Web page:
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Dear Socrates

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Dear Socrates

Having returned from the turn of the Fourth Century B.C. to the turn of the Twenty-First A.D., Socrates has eagerly signed on as a Philosophy Now columnist so that he may continue to carry out his divinely-inspired dialogic mission.

Dear Socrates,

I am a university student. For some while I have been going through tough times in my life, personally as well as academically. My near and dear ones tell me that it’s because of some of my habits, which they consider to be weird. None of this bothered me until recently, when I had a major academic failure. This led me to introspect, and after long hours of pensiveness I have realized that some of my traits could be seen as abnormal behavior. But this just makes me confused. I think habits are habits and can’t be classified as good or bad ones. Such classification would be prejudicial in its very nature. What do you think?

Nejou Ressana Ahluwalia

Dear Nejou,

Not knowing what your habits are, I find it impossible to say whether they are good or bad. My knowledge is much limited in any case. Perhaps you ought to consult someone wiser. You might find guidance from the sage Thales, who when asked, “What is very difficult?” replied, “To know oneself”; and when asked, “What is very easy?” replied, “To give advice to others”.

Thales claimed to know the material nature of the cosmos, though I never quite understood what he meant, and unfortunately, I never had the opportunity to question him on the matter. However, I do not know of his saying much about habits, so would it not be good for us to inquire into the nature of habits and ask what they are before we may say they are good or bad, or neither good nor bad, or sometimes good and sometimes bad? Or do you feel that ‘habits are habits’ is already a definition?

You could be playing a ruse like Meno, who insisted I define figure and color. But I will attempt to define ‘habits’. Do you know what we mean by change? Some may call it motion or action or becoming – Prodicus may say these are distinct – but you do understand generally what is meant by change, don’t you? – a coming into and going out of being of sorts? When people exercise their bodies, do they not go through a change when they become one who is exercising, and then one who has ceased to exercise? And is there not a great deal of change in-between also, as they move their arms and legs about? So too, when someone reflects, do they not become one reflecting, and then later cease to be so, and do the thoughts not change in their ways?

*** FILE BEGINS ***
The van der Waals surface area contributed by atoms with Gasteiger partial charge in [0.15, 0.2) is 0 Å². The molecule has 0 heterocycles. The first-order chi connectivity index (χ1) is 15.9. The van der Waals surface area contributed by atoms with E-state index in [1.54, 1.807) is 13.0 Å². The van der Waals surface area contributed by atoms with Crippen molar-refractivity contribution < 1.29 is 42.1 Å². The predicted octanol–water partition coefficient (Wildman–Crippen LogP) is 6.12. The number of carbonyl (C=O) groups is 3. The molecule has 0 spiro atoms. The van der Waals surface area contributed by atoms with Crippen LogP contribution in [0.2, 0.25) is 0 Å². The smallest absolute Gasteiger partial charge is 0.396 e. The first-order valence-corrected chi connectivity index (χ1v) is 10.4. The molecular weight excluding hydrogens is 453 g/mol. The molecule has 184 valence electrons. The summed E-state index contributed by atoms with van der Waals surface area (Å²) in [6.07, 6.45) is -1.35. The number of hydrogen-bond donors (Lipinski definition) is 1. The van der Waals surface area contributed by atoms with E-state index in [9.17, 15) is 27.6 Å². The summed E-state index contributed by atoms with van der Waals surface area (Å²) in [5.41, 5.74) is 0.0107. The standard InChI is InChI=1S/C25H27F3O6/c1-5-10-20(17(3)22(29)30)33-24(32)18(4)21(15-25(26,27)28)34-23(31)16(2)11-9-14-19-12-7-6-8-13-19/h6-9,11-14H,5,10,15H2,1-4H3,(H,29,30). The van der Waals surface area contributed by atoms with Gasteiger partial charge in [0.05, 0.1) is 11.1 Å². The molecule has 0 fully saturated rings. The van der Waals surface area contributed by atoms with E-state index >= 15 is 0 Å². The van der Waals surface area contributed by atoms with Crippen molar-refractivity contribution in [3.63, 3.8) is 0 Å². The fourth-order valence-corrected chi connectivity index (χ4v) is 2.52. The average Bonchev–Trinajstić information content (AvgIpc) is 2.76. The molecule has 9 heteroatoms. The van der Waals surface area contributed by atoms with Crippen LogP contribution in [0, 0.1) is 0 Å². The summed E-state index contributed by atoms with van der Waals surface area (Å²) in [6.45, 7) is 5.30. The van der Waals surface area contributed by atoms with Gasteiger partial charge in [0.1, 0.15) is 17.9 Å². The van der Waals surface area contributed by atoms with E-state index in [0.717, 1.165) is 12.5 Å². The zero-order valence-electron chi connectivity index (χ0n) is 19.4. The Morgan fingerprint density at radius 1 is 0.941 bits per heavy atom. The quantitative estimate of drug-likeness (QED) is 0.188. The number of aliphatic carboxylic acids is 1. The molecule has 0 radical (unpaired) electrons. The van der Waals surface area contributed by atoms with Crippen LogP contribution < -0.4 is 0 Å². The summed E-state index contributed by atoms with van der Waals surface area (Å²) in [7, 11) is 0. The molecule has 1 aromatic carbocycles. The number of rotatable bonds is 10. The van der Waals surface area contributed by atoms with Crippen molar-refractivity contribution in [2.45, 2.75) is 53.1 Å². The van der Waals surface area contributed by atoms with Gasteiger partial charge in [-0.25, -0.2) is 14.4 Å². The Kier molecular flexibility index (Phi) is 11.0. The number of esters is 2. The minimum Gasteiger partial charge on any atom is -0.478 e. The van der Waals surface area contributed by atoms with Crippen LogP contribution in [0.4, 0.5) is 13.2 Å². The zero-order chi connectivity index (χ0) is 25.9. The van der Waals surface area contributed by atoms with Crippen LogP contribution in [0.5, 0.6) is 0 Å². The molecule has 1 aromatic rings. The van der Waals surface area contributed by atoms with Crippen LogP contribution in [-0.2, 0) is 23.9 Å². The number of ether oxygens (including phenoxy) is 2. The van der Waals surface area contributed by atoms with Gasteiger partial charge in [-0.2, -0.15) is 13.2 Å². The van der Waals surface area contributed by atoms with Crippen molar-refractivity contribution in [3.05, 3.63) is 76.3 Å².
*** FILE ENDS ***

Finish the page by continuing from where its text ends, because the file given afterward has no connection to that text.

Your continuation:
And do you not also know what we mean by repeating? Surely your definition displays as much. Therefore, I will define habits as repeated change. But I am afraid this definition may not satisfy, so I will draw an image. It is as if we sat in the center of a circular track, facing in one direction, and watched a runner race by. He would appear to come and go and come and go, as if by habit. However, I am afraid that this picture is but a distraction, for the definition is, I believe, better.

As to the question of habits being good or bad or neither good nor bad or sometimes good and sometimes bad, is there any reason to suspect they are not like other things? Drinking water is at times good – when one thirsts – and at times bad – when one is sated or has dropsy. Exercising is good when it helps the body and bad when it does harm. So too, is not the habit of giving money to beggars sometimes good, for they are special to the gods and need food, and sometimes bad, for they may use the money to harm themselves or others? Is not the habit of engaging in battles likewise something good when the cause is just, and something bad when it is unjust? Therefore I think your old belief, “that habits are habits and can’t be classified as good or bad”, was one cause of your confusion.

Now let us examine another cause of confusion. Did you not also say that “some of [your] traits could be seen as abnormal behavior”? But I ask you, does this matter? Ought not we be concerned more with how we are, rather than how we are seen? Further, what does it matter if an act is normal or abnormal? Does not the only importance lie in that it is good and just? Walking barefoot may seem abnormal, but is it necessarily bad? Should we trust in the opinion of the majority, who so often corrupt all they have – horses, clothing, and the like – or should we only care for the opinion of the one who knows?

To return to our habits of giving money and engaging in battle, is it not that these are good and just when guided by wisdom, and bad and unjust when guided by ignorance? So would we not seek to guide our habits as much as possible by knowledge? I have long believed that this act, called ‘recollection’, which involves looking into oneself for answers, is the path to knowledge. Might this be what you do when you ‘introspect’? At the least, it seems that questioning yourself often leads to better opinions. For do we not discover the falsity of hypotheses by testing them? And once recognizing our error, are we not better off for knowing that we do not know, rather than believing a falsehood?

Yours as ever,

Socrates

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